Programming Praxis – Regular Expressions, Part 1

In today’s Programming Praxis problem our task is to write a parser for simple regular expressions. Since Haskell has a very good parser library called Parsec, we’re going to be using that. Let’s get started.

First, some imports:

import Control.Applicative ((<$>), (*>), (<*), (<*>))
import Data.Char
import Text.Parsec
import Text.Parsec.String

Next we define our data structure. There are seven constructs we have to implement, split into two groups based on whether or not they can be followed by a star or not.

data Elem = Lit Char | Esc Char | Any | Set Bool [Elem] deriving Show
data Chunk = Elem Elem | BoL | EoL | Star Elem deriving Show

The parser itself is not too difficult if you know how the operators from Control.Applicative work. <$> means apply the function on the left to the result of the parser on the right. <*, *> and <*> take only the result on the left, right and both sides respectively.

regex :: Parser [Chunk]
regex = (++) <$> bol <*> many chunk where
    bol = option [] (const [BoL] <$> char '^')
    chunk = choice [Star <$> try (element <* char '*'),
                    const EoL <$> try (char '$' <* eof),
                    Elem <$> element]
    element = choice [esc <$> try (char '\\' *> anyChar),
                      const Any <$> char '.',
                      Set False . expandSet <$> set "[^",
                      Set True . expandSet <$> set "[",
                      Lit <$> noneOf "]"]
    esc c = if elem c "nt" then Esc c else Lit c
    set s = try (string s *> many1 element <* char ']')
    expandSet (Lit a:Lit '-':Lit b:xs)
        | validRange a b = map Lit [a..b] ++ expandSet xs
    expandSet (x:xs) = x : expandSet xs
    expandSet _ = []
    validRange a b = b > a && ((isLower a && isLower b) ||
                               (isUpper a && isUpper b) ||
                               (isDigit a && isDigit b))

With the parser written, the function to parse a string is trivial:

parseRegex :: String -> Either ParseError [Chunk]
parseRegex = parse regex ""

Some tests to see if everything is working properly:

main :: IO ()
main = mapM_ print [parseRegex "[0-9][0-9]*",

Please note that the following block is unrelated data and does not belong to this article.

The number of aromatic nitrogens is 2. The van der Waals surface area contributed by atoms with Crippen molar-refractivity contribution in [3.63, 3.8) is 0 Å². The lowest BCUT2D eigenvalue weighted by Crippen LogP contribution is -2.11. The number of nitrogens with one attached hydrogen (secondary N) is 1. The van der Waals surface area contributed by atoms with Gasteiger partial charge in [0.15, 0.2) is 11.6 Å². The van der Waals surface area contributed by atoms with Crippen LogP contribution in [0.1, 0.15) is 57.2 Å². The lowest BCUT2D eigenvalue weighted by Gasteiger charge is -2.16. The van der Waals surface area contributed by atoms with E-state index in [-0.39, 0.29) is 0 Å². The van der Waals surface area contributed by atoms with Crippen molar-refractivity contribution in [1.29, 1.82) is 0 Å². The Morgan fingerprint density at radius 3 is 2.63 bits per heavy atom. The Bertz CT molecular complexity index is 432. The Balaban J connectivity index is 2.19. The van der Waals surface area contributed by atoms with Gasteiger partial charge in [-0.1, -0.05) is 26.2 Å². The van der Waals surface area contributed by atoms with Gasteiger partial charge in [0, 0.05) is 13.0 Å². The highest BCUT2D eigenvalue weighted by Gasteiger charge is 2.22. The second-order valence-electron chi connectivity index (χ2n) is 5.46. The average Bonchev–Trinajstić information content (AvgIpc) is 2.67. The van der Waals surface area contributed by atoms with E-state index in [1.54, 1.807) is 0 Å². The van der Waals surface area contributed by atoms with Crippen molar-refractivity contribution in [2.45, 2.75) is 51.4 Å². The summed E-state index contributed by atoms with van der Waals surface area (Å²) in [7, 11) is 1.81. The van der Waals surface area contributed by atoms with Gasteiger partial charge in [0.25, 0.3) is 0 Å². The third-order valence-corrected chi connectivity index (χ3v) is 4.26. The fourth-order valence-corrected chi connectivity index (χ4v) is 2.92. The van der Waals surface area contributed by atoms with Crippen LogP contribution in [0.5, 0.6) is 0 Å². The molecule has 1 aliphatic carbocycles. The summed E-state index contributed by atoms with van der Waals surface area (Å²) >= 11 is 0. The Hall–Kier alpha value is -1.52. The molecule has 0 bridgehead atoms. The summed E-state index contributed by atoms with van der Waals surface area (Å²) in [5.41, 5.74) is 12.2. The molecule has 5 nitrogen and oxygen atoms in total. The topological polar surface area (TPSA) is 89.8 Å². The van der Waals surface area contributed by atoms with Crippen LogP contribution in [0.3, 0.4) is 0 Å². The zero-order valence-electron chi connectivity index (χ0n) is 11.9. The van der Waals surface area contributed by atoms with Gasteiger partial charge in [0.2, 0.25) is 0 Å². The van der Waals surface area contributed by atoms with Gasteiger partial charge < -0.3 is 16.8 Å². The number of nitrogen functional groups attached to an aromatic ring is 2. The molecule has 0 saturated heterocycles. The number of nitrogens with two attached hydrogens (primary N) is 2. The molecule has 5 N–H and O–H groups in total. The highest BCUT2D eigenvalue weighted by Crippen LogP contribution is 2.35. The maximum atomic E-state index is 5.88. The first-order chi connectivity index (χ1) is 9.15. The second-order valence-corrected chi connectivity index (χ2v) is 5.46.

parseRegex "^..*$",
                    parseRegex "hello",
                    parseRegex "^ *hello *$",
                    parseRegex "^[^x].*[0-9] *x$"]

Piece of cake. Next time we do the implementation.

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4 Responses to “Programming Praxis – Regular Expressions, Part 1”

  1. programmingpraxis Says:

    For those of us not familiar with parsec, please explain your parser more slowly.


    1) The exercise is careful to require that the characters on the two ends of a range in a character class are either both lower-case, or both upper-case, or both digits, and the left character is less than the right character. Is yours so careful? For instance, how would [A-z] expand? According to the exercise, it should expand to the three-character class #\A, #\-, #\z.

    2) Have you implemented escape characters?

    3) Please explain the type declaration Set Bool [Char].

    4) Do ^ and $ lose their meta-ness when not at the beginning or end of the regular expression?

    5) What are the functions option and choice?

    Thanks for helping me clear up my confusion.


  2. Remco Niemeijer Says:

    Hey Phil,

    Looks like I overlooked the text between the two bulleted lists, and since none of the cases mentioned in point 1 and 2 featured in the unit tests, I never noticed the problem. I’ve updated the code to handle those cases.

    As for the remaining questions:

    3) It’s now been changed to Set Bool [Elem] to fix a bug and handle escaped characters. The boolean determines whether it is a positive set (true) or a negative set (false). The [Elem] is the contents of the set.

    4) If you try parseRegex “^^$$”, you’ll get Right [BoL,Elem (Lit ‘^’),Elem (Lit ‘$’),EoL]. So yeah, they lose their meta-ness. I assume this is what’s supposed to happen.

    5) option takes an argument of type a and a parser that returns an a. If the parser fails, it returns the first argument, otherwise the result of the parser. choice takes a list of parsers and tries each one until it finds one that succeeds, after which it returns that parser’s output. If no parsers succeed, choice fails.

  3. Programming Praxis – Regular Expressions, Part 2 « Bonsai Code Says:

    […] Bonsai Code Art is the elimination of the unnecessary « Programming Praxis – Regular Expressions, Part 1 […]

  4. RobD Says:

    Hey very nice blog!!….I’m an instant fan, I have bookmarked you and I’ll be checking back on a regular….See ya 🙂

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